The flip side to the raised concerns is that stimulus talk will grow. The Seoul Shinmun newspaper is reporting that the Democratic Party of Korea has assessed that the nation will need more than KRW 10tn ($8.3bn) in extra budget funding to support the economy and provide aid for losses related to the outbreak. Meanwhile, Chinese President Xi Jinping reiterated that the Chinese authorities will step up policy adjustments to achieve the nation's economic and social goals while fighting the virus outbreak. Bloomberg has also reported overnight that China’s central and local governments are loosening the criteria for factories to resume operations. So it will be crucial to look at the virus spread data as China returns to work. Our Chinese economists have published their latest real-time series of economic indicators overnight (including our latest shipping data). Activity has started to recover but clearly risks remain. See the report here.
Risk off has taken hold in Asia this morning with the Hang Seng (-1.36%), Shanghai Comp (-0.37%) and Kospi (-3.23%) all down alongside most indices in the region. Japanese markets are closed for a holiday. As for fx, the Bloomberg dollar index is up +0.30% this morning. Elsewhere, futures on the S&P 500 are down -1.39% while yields on 10y USTs are down -4.4bps to 1.472%. Spot gold prices are up +1.15% and crude oil prices are down -2.46% overnight.
Coronavirus concerns also dominated the G-20 weekend meeting. Interestingly France’s Francois Villeroy de Galhau and Italy’s Ignazio Visco both said on the sidelines that the euro area governments must shoulder most of the burden for rebooting economies if the coronavirus has a deeper impact on growth. Mr. Visco added that the world economy has two quarters to bounce back from the coronavirus hit before policy makers should unleash coordinated fiscal stimulus.
The other major news over the weekend was from Nevada where Bernie Sanders is on course to comprehensively win the latest Democratic primary. The Senator from Vermont has now won the popular vote in each of the first three states - the first candidate to ever do so for either major party - and now looks to be in a very strong position as the race accelerates into Super Tuesday next week. Former Vice President Biden, rebounded from his first two disappointing finishes, and is currently 2nd at 21.0%. The leader in delegates coming into the night, Mayor Pete Buttigieg, is on track for 3rd place at 13.7%. As the other 12% of the vote comes in, he needs to climb over the 15% threshold to be eligible to receive any proportional delegates from the state. Senator Elizabeth Warren is currently 4th with 9.6%, however neither she nor any other major candidates have indicated they are going to drop out of the race so far. With a debate tomorrow ahead of the South Carolina primary, watch for the more moderate-left candidates to attack Sanders and try and stall his momentum, something that did not happen last week as most of the focus of the last debate was on newcomer Mayor Bloomberg, who was not on the ballot in Nevada. The odds on a comeback by the field might be slimming though. Since 1972, only one candidate - President Bill Clinton - has received the Democratic nomination after failing to secure a primary victory in one of the first 3 states. It still feels the market is way too relaxed about the US election later this year.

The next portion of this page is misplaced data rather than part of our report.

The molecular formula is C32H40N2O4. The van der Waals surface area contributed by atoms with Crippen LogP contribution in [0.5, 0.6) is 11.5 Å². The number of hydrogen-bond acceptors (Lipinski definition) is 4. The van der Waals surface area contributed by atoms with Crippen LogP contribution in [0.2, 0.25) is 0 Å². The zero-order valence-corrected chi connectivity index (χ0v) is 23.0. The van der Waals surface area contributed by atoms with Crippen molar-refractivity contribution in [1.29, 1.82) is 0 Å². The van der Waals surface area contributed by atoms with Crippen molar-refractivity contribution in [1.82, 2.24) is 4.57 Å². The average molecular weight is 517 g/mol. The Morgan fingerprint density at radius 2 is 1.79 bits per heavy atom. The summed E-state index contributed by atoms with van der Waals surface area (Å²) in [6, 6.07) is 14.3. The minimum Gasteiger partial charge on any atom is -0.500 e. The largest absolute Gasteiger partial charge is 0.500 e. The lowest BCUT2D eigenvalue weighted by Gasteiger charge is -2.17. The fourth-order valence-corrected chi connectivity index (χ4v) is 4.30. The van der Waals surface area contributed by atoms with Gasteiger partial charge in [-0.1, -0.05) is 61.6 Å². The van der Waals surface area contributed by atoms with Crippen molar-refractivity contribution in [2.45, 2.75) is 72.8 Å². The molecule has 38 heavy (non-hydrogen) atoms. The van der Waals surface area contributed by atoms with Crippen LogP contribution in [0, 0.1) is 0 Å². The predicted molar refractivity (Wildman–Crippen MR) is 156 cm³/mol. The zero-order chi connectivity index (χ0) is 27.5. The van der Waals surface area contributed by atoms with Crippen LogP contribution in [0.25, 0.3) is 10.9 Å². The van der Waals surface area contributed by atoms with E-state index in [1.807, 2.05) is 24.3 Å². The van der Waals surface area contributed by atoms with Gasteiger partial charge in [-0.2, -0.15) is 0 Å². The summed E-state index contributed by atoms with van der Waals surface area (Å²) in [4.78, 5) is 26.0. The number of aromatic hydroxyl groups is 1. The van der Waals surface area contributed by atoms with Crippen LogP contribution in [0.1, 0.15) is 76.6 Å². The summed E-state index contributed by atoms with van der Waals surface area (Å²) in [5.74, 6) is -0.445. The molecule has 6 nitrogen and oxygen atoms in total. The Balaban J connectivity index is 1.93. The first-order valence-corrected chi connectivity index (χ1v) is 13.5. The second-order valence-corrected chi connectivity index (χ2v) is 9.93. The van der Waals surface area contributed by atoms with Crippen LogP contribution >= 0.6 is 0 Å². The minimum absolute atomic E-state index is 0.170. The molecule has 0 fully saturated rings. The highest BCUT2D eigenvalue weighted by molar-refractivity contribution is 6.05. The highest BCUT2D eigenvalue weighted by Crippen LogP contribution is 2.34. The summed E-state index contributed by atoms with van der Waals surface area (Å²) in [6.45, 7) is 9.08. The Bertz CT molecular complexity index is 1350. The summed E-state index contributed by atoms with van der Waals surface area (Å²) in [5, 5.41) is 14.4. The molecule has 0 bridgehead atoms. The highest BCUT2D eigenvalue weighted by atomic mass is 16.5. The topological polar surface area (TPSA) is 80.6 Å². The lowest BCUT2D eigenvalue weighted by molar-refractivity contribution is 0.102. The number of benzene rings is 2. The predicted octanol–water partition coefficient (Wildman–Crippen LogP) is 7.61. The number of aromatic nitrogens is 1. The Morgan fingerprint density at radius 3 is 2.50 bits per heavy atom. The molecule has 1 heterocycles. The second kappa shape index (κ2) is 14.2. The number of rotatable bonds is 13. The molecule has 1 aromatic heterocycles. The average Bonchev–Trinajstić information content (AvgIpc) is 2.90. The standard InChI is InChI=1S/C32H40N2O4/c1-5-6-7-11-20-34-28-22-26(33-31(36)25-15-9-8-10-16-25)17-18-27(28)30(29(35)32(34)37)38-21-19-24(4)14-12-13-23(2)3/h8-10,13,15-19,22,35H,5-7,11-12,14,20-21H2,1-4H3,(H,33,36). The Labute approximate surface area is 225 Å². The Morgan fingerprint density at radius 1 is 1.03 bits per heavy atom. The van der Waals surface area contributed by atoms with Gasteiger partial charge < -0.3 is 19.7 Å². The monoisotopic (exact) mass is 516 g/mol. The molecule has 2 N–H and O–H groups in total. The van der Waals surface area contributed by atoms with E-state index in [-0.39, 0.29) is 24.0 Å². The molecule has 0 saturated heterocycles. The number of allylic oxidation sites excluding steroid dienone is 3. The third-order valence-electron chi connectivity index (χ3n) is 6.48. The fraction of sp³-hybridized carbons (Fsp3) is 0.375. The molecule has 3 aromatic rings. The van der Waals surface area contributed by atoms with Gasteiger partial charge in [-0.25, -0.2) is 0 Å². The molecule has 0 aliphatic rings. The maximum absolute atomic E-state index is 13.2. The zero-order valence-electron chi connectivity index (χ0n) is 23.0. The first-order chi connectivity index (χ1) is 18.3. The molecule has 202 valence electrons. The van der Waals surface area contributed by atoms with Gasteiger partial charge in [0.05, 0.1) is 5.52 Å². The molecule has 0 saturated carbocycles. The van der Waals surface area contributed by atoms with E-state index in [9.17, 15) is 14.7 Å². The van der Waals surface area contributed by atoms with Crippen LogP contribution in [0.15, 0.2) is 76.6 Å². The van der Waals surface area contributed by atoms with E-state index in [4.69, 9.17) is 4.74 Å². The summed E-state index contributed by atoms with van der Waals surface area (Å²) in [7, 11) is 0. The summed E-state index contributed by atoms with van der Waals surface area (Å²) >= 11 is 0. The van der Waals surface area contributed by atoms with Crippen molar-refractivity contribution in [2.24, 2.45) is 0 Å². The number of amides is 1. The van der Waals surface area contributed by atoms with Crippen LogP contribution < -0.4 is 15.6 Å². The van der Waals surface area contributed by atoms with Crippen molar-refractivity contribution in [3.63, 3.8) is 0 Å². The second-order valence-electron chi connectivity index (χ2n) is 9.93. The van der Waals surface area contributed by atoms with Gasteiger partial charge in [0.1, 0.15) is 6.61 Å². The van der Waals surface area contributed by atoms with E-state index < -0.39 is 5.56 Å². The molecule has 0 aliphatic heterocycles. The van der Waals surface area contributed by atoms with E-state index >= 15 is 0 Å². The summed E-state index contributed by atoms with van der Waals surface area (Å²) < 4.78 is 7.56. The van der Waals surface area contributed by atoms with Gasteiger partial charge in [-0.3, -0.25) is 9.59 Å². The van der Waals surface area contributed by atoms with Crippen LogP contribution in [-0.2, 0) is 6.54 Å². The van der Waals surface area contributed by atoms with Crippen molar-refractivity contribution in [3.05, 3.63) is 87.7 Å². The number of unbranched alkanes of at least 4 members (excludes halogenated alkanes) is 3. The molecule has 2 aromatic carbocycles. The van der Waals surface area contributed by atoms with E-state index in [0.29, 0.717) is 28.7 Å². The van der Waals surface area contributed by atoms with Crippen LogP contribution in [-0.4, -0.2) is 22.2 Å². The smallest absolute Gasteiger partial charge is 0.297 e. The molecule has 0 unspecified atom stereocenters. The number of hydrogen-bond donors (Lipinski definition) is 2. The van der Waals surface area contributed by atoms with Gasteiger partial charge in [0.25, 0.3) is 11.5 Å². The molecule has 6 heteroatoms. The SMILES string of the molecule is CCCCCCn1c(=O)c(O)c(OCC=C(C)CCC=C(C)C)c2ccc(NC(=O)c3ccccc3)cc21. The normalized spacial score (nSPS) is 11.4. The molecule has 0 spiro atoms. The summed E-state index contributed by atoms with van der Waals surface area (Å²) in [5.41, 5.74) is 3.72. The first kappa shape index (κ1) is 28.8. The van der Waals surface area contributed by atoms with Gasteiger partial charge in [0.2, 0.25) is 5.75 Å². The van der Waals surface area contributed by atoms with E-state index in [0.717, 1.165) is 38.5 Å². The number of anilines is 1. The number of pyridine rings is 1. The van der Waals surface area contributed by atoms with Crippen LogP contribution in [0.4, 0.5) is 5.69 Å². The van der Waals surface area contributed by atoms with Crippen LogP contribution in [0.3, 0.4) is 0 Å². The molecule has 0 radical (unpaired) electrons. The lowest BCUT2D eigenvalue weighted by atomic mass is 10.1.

Staying with politics, in Germany we had elections in the state of Hamburg yesterday where Merkel’s CDU posted its worst result post WWII (with 11.2% of the vote) while the Greens (24.8%) almost doubled their support. The city-state’s governing Social Democratic Party secured a clear victory with about 38.6%, even as its support eroded from 45.6% five years ago. Overall the CDU’s weak performance is likely to have bearing on the leadership crisis in the party. So watch this space.
Moving on now to look at the week ahead before we review last week in markets. In this final week of February, the virus development outside of China will take center stage and will drive markets. Outside of this, politics will be a big focus after Sanders emphatic victory in Nevada. We have the final Democratic presidential debate in South Carolina tomorrow before the primary there on Saturday and Super Tuesday a week after the debate. As for data, a second look at Q4 GDP in the US as well as PCE inflation, regional manufacturing reports and sentiment indicators are all due, while in Europe Germany’s IFO survey is expected.
Given the virus influenced the weak flash US PMI on Friday, albeit surprisingly in the services not the manufacturing component, a lot of attention will be on the various regional surveys due out this week including the Dallas Fed today, Richmond Fed on Tuesday, Kansas Fed on Thursday before the Chicago PMI on Friday. Sentiment indicators in the form of February consumer confidence on tomorrow and the University of Michigan survey on Friday will also be closely followed, as will the hard data in the form of preliminary January durable and capital goods orders on Thursday.